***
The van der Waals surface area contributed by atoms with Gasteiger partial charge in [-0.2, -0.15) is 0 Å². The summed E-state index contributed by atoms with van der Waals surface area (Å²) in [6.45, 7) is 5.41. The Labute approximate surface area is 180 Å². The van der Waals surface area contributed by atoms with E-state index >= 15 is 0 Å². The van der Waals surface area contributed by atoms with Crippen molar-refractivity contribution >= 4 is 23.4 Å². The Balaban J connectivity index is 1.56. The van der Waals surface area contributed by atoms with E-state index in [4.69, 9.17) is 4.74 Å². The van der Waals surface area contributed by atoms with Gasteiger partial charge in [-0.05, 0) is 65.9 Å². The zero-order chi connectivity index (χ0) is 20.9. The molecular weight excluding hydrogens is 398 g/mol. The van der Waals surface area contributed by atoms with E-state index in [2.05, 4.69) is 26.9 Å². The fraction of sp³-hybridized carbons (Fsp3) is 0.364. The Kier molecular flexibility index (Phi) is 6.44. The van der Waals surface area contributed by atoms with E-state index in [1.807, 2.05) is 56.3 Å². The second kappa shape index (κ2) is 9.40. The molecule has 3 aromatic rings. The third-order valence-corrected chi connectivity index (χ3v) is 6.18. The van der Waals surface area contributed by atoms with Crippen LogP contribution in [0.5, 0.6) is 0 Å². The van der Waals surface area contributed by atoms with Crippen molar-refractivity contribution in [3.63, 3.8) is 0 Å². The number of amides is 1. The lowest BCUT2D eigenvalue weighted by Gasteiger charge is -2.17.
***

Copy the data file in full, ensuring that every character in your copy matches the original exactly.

The van der Waals surface area contributed by atoms with Gasteiger partial charge in [-0.2, -0.15) is 0 Å². The summed E-state index contributed by atoms with van der Waals surface area (Å²) in [6.45, 7) is 5.41. The Labute approximate surface area is 180 Å². The van der Waals surface area contributed by atoms with E-state index >= 15 is 0 Å². The van der Waals surface area contributed by atoms with Crippen molar-refractivity contribution >= 4 is 23.4 Å². The Balaban J connectivity index is 1.56. The van der Waals surface area contributed by atoms with E-state index in [4.69, 9.17) is 4.74 Å². The van der Waals surface area contributed by atoms with Gasteiger partial charge in [-0.05, 0) is 65.9 Å². The zero-order chi connectivity index (χ0) is 20.9. The molecular weight excluding hydrogens is 398 g/mol. The van der Waals surface area contributed by atoms with E-state index in [2.05, 4.69) is 26.9 Å². The fraction of sp³-hybridized carbons (Fsp3) is 0.364. The Kier molecular flexibility index (Phi) is 6.44. The van der Waals surface area contributed by atoms with E-state index in [1.807, 2.05) is 56.3 Å². The second kappa shape index (κ2) is 9.40. The molecule has 3 aromatic rings. The third-order valence-corrected chi connectivity index (χ3v) is 6.18. The van der Waals surface area contributed by atoms with Crippen LogP contribution in [0.5, 0.6) is 0 Å². The van der Waals surface area contributed by atoms with Crippen molar-refractivity contribution in [3.63, 3.8) is 0 Å². The number of amides is 1. The lowest BCUT2D eigenvalue weighted by Gasteiger charge is -2.17.